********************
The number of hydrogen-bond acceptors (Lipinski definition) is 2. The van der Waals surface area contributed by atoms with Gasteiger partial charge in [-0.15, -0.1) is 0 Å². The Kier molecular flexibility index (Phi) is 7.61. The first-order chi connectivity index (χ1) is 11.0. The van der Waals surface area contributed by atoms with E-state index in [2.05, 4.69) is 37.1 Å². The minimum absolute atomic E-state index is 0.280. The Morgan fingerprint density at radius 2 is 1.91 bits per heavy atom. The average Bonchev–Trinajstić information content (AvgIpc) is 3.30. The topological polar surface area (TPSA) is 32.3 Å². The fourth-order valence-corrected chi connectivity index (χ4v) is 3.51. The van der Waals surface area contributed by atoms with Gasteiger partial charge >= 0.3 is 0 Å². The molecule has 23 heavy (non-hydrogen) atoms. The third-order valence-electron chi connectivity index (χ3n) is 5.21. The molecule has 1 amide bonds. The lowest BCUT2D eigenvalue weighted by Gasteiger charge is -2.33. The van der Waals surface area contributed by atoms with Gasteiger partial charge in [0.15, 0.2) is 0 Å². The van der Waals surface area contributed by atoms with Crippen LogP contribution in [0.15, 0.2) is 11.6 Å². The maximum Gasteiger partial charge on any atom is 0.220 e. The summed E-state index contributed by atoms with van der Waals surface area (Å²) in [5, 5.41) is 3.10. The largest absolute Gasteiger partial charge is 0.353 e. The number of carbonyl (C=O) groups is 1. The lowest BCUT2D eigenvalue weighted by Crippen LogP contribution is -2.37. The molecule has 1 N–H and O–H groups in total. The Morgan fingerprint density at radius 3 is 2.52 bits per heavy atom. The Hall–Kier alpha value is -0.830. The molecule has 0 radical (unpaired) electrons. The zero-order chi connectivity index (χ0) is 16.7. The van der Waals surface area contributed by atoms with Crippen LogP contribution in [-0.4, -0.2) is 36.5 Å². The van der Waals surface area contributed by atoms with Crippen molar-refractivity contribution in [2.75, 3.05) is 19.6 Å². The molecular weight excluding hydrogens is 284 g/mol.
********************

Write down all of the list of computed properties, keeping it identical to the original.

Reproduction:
The number of hydrogen-bond acceptors (Lipinski definition) is 2. The van der Waals surface area contributed by atoms with Gasteiger partial charge in [-0.15, -0.1) is 0 Å². The Kier molecular flexibility index (Phi) is 7.61. The first-order chi connectivity index (χ1) is 11.0. The van der Waals surface area contributed by atoms with E-state index in [2.05, 4.69) is 37.1 Å². The minimum absolute atomic E-state index is 0.280. The Morgan fingerprint density at radius 2 is 1.91 bits per heavy atom. The average Bonchev–Trinajstić information content (AvgIpc) is 3.30. The topological polar surface area (TPSA) is 32.3 Å². The fourth-order valence-corrected chi connectivity index (χ4v) is 3.51. The van der Waals surface area contributed by atoms with Gasteiger partial charge >= 0.3 is 0 Å². The molecule has 23 heavy (non-hydrogen) atoms. The third-order valence-electron chi connectivity index (χ3n) is 5.21. The molecule has 1 amide bonds. The lowest BCUT2D eigenvalue weighted by Gasteiger charge is -2.33. The van der Waals surface area contributed by atoms with Gasteiger partial charge in [0.15, 0.2) is 0 Å². The van der Waals surface area contributed by atoms with Crippen LogP contribution in [0.15, 0.2) is 11.6 Å². The maximum Gasteiger partial charge on any atom is 0.220 e. The summed E-state index contributed by atoms with van der Waals surface area (Å²) in [5, 5.41) is 3.10. The largest absolute Gasteiger partial charge is 0.353 e. The number of carbonyl (C=O) groups is 1. The lowest BCUT2D eigenvalue weighted by Crippen LogP contribution is -2.37. The molecule has 1 N–H and O–H groups in total. The Morgan fingerprint density at radius 3 is 2.52 bits per heavy atom. The Hall–Kier alpha value is -0.830. The molecule has 0 radical (unpaired) electrons. The zero-order chi connectivity index (χ0) is 16.7. The van der Waals surface area contributed by atoms with Crippen LogP contribution in [-0.4, -0.2) is 36.5 Å². The van der Waals surface area contributed by atoms with Crippen molar-refractivity contribution in [2.75, 3.05) is 19.6 Å². The molecular weight excluding hydrogens is 284 g/mol.